The judges of the Circuit Court were opposed in opinion on the following point and question, viz. 'whether, in this case, the contributory amount paid by the Paragon on account of the collision, was a direct, positive, and proximate effect from the accident, in such sense as to render the defendants liable therefor upon this policy.'
And on the point and question aforesaid, at the request of the defendants, the same was stated by the said judges, and under their direction as aforesaid, it was ordered to be certified under the seal of the said Circuit Court to the Supreme Court of the United States, at their next session, to be by the said Court finally decided.
The case was submitted to the Court on printed arguments by Mr. Webster for the plaintiff; and Mr. Theophilus Parsons for the defendants.
Mr. Parsons for the defendants.
The principal question in this case is, whether the amount paid on account of the collision between the vessels, is a direct, positive, and proximate effect from the accident.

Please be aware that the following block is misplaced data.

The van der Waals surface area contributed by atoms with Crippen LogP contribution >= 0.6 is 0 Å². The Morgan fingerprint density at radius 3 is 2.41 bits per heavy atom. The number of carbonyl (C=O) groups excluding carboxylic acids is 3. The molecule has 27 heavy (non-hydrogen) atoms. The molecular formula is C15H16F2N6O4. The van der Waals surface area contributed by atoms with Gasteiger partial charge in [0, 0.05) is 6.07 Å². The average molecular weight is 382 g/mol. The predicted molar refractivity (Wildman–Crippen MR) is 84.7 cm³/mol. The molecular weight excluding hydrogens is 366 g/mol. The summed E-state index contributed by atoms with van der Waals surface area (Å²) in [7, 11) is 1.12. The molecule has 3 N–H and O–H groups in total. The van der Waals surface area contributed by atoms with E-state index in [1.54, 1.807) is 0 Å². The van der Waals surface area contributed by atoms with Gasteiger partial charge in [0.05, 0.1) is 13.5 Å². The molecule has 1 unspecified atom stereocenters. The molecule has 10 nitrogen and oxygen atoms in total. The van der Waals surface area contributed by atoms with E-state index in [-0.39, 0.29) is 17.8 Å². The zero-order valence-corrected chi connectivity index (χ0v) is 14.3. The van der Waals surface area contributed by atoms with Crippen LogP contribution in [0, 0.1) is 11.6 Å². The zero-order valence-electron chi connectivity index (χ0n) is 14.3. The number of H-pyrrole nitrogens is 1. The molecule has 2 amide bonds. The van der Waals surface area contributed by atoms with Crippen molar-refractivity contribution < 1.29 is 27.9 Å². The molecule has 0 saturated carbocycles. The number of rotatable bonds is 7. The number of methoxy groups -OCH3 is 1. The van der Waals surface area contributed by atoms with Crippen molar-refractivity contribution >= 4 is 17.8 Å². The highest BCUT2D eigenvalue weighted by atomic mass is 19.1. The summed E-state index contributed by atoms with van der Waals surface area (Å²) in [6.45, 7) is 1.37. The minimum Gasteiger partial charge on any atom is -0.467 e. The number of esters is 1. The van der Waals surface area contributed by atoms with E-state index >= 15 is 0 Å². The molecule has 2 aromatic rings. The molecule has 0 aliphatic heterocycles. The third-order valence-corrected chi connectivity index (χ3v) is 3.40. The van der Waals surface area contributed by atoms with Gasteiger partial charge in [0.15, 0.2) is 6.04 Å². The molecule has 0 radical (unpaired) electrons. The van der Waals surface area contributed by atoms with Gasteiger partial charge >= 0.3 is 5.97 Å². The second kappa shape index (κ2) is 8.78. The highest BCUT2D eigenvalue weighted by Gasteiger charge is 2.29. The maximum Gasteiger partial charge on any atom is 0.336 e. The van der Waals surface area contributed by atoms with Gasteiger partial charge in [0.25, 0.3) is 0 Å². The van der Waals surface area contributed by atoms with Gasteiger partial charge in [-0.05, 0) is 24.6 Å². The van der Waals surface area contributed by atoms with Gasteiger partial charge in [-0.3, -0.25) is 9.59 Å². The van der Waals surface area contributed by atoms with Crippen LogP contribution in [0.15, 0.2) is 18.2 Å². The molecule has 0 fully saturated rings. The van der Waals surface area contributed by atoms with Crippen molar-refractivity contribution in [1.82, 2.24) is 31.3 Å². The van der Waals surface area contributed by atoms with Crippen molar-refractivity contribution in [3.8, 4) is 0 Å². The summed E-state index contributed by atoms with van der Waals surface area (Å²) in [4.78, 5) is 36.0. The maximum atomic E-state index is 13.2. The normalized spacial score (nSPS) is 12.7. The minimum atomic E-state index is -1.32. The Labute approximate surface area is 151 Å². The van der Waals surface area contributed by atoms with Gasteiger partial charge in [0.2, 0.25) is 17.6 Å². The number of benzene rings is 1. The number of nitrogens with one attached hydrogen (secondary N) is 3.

We do not undertake to say that there are no contracts in which the remota causa spectatur, but certainly the law of insurance looks only at the proximate cause. Is the collision, then, in this case, a remote, or a proximate cause? If the law of Hamburgh is the proximate cause, and the collision the remote cause, then we are clearly discharged; because we do not insure against the law of Hamburgh, nor against any remote cause. But we do insure against collision, and the question, therefore, now takes this shape: is the law of Hamburgh, with its requirement of contribution, to be taken as a part of the act of collision?
If these questions are to be settled rather by the common sense than by the metaphysics of the law, then it would seem to be clear, that the collision here is the remote cause; for another cause, to wit, the law of Hamburgh, comes between the collision and the contribution; and not only so, but it is this law which actually causes the contribution. The collision, then, is not the proximate cause, for that is proximate which lies nearest; and here another cause is interposed, and thus lies nearer.